Hi, I'm working on a 3D space game built with C++ and DirectX. I've got a question about using quaternions for object rotation and I'm hoping someone might have an idea.
Currently, the player ship's rotation is represented by a quaternion. The ship starts off level and facing directly straight forward (towards the positive Z axis). I create a quaternion based on the 3 axes (positive X to the right, Y is up, and Z is forward).
If I want to apply a rotation to the ship, for example 90 degrees to the right, I can call D3DXQuaternionRotationAxis() to get a rotation quaternion. I then multiply that against the original rotation using D3DXQuaternionMultiply() and I get a new updated rotation where the ship is facing forward along the X axis (perfect!).
The problem I have is in the next step:
If I then want to make a second rotation of pitching the nose of the ship up (based on the current direction it's facing along the X axis), when I try to use the method described above I don't get the intended result. What happens instead is the ship indeed rotates, but as if it were still facing in it's original direction towards the Z axis. So instead of seeing the nose of the ship rotate up, I see the ship roll. Or to be more clear, I see a rotation around the X axis, rather than seeing a rotation around the Z axis.
This is probably a very simple mistake, but for some reason I always have trouble wrapping my head around quaternion math.
Ah, the catch is I want the rotations to be independent. For example, the ship first rotates 90 degrees around the Y axis (yaw to the right), then moves in that direction for some amount of time, and finally as a later action it rotates 90 degrees around the Z axis (pitching the nose upwards).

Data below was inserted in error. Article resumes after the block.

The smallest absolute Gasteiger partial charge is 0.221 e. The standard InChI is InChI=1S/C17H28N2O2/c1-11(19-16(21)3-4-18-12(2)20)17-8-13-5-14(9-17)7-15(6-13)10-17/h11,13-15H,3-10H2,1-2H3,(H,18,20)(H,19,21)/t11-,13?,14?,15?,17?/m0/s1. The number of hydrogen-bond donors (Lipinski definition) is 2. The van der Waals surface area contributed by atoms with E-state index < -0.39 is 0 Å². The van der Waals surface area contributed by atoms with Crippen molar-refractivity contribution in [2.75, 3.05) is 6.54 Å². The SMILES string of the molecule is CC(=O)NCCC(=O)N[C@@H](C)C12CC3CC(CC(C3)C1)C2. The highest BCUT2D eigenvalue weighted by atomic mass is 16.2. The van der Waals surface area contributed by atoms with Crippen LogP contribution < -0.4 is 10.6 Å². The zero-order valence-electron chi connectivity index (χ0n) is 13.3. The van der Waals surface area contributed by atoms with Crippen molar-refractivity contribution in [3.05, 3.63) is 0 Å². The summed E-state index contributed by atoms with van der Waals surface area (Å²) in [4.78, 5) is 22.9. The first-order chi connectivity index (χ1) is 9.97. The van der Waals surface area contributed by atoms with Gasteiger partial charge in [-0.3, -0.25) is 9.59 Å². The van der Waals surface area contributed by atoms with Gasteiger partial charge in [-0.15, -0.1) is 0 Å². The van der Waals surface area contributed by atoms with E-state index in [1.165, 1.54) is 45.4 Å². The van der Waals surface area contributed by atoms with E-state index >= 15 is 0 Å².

I'm basically trying to give the player the freedom to move/rotate the ship as if it were a real spaceship. ;)
Co-ordinates are to be interpreted w.r.t. to a space to give a sense. E.g. if you ever pick (0,1,0) as rotation axis for heading, then you probably mean to rotate in the ship's local space. However, it doesn't work this way. A concatenated transformation is applied in the most global space.
So you need to take explicit steps to first fit the space as you want it, i.e. you to transform it so that the local axes are coincident to the global ones. You do this by first applying the inverse of the current orientation before applying the new rotation. Because you don't want to loose the former orientation, you then have to re-apply a rotation to reconstruct it.
Now, when you think on this further (try it with e.g. 3 rotations on paper), you'll see that the order of all the rotations applied over time is simply reversed. That is probably the reasoning behind SiCrane's post, and it makes sense w.r.t. your problem.